Happy Pub Day! Interview with Courtney Alameda, author of SHUTTER

Happy Pub Day to Super-Writer Courtney Alameda, whose debut y.a. SHUTTER is out today!


I met Courtney three years ago at the Writing and Illustrating for Young Readers conference in Utah. There I was fortunate enough to read a ten page sample of SHUTTER and meet with Courtney for a critique.

And you know what? I loved her and her writing so much, I signed her in the room.

Well…sort of. I offered representation in the room. And told her to think about it. Because it’s a big decision.

Then the next day…I signed her in the room.

(Actually the paperwork took a few weeks but YOU GET THE IDEA.)

SHUTTER”S on all sorts of most-anticipated lists for 2015 (including B&N and Huffington Post), and just today on Bustle’s 15 of February 2015’s Best YA Books to Get You Through the Snowy, Cold Weather.

Seriously, if you’re a horror fan, go and buy SHUTTER now (on Amazon, Barnes & Noble, or Indiebound, for instance). And while you’re waiting for it to download, check out Courtney’s piece, today at
Everything I Needed to Know About Writing Monster Horror I Learned from Alien. 

Courtney_Author_Photos2013_032_thumbGHL: When and how did you start writing?

COURTNEY: When I was a child, storytelling came as naturally as breathing, and I had a penchant for both expository and creative writing as an adolescent. However, I didn’t start writing regularly until college, where I discovered YA literature quite by accident.

I don’t recall what I was actually looking for, wandering in the university library that day—but I stumbled into the children’s section and blinked stupidly. Children’s literature? In a university library? My classics-saturated brain couldn’t comprehend the explosion of colorful spines in all different shapes and sizes, picture books heaped beside the novels, their titles bouncy and enticing. But a copy of Garth Nix’s SABRIEL stuck an inch too far off one of the shelves, catching my attention. Something about the girl with the bells on the cover beckoned to me; or more likely, the shadowy creature behind her sank its claws into my imagination. I took SABRIEL home, read it in one sitting, and swore I’d found my calling. I’d always planned on writing dark fantasy/horror for adults, but Nix’s work gave me permission to write it for young people, too.

I also swore to myself that, in ten years’ time, I’d have a book deal of my own—and most everything I did for those years was in pursuit of that goal, including writing every day.

Can you remember the first book that made an impact on you? Who were your childhood storytelling heroes?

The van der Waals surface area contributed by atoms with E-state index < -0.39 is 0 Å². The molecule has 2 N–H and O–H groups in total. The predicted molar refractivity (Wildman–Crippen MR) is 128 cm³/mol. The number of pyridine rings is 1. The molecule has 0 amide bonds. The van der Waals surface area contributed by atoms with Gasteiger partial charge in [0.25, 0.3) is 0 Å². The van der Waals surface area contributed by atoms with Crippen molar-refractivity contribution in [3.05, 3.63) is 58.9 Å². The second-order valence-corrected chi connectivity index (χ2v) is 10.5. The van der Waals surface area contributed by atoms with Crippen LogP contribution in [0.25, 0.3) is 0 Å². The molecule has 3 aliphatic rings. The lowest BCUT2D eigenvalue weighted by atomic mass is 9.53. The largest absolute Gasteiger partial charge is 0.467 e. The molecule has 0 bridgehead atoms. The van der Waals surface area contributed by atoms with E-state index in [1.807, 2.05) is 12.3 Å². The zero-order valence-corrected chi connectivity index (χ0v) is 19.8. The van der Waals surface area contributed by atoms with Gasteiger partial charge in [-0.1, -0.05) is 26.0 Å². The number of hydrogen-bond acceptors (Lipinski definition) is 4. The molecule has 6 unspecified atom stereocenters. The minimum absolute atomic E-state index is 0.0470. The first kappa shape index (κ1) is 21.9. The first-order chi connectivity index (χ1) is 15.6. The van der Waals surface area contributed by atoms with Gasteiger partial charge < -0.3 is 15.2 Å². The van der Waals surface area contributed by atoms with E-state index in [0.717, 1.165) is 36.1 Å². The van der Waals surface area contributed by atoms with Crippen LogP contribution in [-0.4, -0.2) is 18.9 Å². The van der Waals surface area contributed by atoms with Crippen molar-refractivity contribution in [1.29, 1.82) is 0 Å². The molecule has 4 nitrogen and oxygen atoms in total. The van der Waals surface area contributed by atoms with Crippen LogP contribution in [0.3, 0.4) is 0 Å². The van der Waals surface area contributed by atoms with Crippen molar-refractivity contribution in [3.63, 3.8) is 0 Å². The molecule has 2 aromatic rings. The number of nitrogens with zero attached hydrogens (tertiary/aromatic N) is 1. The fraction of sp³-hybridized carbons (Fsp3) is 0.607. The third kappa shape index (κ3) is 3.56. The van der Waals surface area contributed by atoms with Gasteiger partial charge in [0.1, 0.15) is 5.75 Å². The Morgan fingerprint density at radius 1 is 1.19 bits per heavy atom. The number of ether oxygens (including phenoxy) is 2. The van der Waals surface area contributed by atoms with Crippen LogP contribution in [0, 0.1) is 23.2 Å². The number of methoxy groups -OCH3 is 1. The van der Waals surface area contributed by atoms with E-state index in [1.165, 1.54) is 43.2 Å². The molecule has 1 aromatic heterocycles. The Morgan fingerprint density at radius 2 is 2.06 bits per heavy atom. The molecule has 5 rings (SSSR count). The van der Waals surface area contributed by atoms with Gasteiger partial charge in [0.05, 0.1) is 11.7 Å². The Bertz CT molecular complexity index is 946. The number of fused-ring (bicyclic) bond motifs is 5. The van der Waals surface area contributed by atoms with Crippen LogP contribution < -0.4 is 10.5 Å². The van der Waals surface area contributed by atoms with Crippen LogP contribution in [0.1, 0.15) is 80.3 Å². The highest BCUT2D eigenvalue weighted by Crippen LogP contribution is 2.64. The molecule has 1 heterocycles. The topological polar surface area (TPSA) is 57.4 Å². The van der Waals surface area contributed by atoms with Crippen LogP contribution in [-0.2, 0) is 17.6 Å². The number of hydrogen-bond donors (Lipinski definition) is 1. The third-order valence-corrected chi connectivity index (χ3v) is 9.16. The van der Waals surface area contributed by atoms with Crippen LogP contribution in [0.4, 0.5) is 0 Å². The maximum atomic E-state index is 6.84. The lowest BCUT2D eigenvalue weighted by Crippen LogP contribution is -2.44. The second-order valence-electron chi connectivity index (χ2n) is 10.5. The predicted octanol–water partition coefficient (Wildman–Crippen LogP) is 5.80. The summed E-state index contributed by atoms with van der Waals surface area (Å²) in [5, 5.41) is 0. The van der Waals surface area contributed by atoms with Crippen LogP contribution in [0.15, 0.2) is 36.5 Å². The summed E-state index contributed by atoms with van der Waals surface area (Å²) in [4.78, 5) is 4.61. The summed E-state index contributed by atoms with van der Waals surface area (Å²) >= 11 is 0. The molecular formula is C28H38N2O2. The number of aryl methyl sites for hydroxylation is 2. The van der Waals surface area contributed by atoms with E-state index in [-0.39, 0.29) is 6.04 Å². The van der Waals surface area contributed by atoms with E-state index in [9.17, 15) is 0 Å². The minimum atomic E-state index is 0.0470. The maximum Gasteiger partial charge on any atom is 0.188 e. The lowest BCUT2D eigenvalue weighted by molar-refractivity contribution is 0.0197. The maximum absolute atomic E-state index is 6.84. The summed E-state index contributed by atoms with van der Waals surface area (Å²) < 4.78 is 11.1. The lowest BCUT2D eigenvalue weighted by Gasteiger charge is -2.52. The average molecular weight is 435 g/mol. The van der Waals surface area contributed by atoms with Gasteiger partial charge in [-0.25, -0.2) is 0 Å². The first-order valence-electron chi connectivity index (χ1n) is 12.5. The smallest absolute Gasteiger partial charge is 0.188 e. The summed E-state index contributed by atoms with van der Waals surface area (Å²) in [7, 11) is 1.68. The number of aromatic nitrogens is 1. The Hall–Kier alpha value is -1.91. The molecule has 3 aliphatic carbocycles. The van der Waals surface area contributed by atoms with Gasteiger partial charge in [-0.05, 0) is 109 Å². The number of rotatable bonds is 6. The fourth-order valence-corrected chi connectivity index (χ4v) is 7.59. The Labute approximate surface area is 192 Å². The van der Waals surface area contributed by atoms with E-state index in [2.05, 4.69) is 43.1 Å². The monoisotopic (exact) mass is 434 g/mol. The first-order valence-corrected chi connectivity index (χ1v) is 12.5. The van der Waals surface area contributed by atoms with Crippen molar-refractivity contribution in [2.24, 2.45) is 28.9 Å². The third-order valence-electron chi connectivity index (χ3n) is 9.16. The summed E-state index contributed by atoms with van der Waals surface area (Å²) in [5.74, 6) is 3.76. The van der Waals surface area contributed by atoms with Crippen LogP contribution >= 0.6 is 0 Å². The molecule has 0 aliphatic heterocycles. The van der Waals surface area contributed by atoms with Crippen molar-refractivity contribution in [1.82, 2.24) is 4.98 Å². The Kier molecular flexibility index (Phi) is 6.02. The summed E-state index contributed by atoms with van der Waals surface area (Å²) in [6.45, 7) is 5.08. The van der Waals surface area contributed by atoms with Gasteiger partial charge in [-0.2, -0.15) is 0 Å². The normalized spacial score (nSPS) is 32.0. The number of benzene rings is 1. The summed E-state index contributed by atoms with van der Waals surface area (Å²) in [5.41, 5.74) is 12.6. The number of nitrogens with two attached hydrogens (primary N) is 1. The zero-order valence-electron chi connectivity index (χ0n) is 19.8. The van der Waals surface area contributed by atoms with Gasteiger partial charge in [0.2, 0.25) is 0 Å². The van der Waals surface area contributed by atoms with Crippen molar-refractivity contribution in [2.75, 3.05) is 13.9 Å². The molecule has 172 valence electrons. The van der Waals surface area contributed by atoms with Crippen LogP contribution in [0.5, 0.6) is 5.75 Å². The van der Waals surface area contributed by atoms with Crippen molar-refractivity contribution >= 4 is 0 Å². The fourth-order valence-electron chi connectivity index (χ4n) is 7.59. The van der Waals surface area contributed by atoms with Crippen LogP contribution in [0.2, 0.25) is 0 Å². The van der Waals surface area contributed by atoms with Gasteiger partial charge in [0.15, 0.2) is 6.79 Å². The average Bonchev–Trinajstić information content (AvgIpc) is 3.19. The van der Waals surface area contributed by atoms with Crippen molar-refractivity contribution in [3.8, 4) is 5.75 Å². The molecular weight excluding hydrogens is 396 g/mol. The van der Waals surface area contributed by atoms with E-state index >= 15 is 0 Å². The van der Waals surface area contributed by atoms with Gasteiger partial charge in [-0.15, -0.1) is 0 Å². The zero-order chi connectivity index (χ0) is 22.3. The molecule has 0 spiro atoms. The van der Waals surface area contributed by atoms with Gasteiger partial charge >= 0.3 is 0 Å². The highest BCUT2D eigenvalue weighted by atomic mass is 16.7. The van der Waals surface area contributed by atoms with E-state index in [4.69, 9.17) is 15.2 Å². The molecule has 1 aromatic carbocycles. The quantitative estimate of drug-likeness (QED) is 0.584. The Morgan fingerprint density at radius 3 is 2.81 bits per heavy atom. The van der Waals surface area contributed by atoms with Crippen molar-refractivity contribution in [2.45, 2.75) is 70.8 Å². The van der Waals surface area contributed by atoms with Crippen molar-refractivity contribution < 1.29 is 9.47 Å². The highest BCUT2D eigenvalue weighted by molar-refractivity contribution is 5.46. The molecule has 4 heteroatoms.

The first novel that made a significant impact on me was Michael Crichton’s JURASSIC PARK. I was eight, and the moment I finished it, I turned right back to the beginning and read it again. It gave me the confidence to try other novels, including J.R.R. Tolkien’s LORD OF THE RINGS (at age ten), and Stephen King’s THE STAND (at twelve). I believe these works fused in my subconscious and created the foundation for the writing I do today—one part thriller, one part horror, with a dash of fantasy. (Though I do wish those authors were not also all white, male, and two-thirds dead!)

On rare occasion, children’s works like Robin McKinley’s THE BLUE SWORD and Patricia C. Wrede’s DEALING WITH DRAGONS made it into my hands, head, and heart. To be honest, McKinley and Wrede may have been the only children’s authors I read by choice before my discovery of SABRIEL! I have always been drawn to strong female leads, and I attribute that affinity to McKinley’s Harry Crewe and Wrede’s Princess Cimorene. And if I had to name a forerunner for my protagonist, Micheline, I would certainly point straight to teen girl warriors like McKinley’s Harry or Nix’s Sabriel.

Can you talk us through the writing of your first book? What were the key moments?

My process is organic, with plots marked only by waypoints stretching from beginning to denouement. I ask my characters to design their own destinies and don’t tell them how to get from one point to the next; ergo, when the writing’s going well, characters’ choices often shatter my preconceived waypoints to build up their own.

SHUTTER was no exception: I threw out two or three drafts of the novel before Micheline accidentally called herself a Helsing, and her world and woes came spilling out so rapidly I hardly kept up with her. These accidental moments are the most inspiring—and frightening—part of my process. I can’t count on the happy accidents, but can only hope the “cock-eyed creative genius assigned to my case*” tosses a bread crumb my way, and that I’m present enough to catch that crumb and run with it.

MeandCourtneyWas it hard to get an agent? Can you talk us through the process?

Yes and no. Yes, because I refused to submit my work until I thought it worthy of an agent’s time and consideration—I wrote for years without submitting anything. Patience is one of my stronger suits. No, because I’d never even sent a query letter upon meeting (the Amazing—yes, he deserves a capital letter) John Cusick at the 2012 Writing and Illustrating for Young Readers Conference. You can imagine my shock when he offered me representation!

I couldn’t have been luckier, because not only is John an awesome agent, but when I said, “I like weird monsters,” he asked, “Ever played SILENT HILL?” And right then and there, I knew there wasn’t anyone else who could represent my work the way John would.

Describe your writing day. Where do you write? How do you organize your time? Where do you look for inspiration?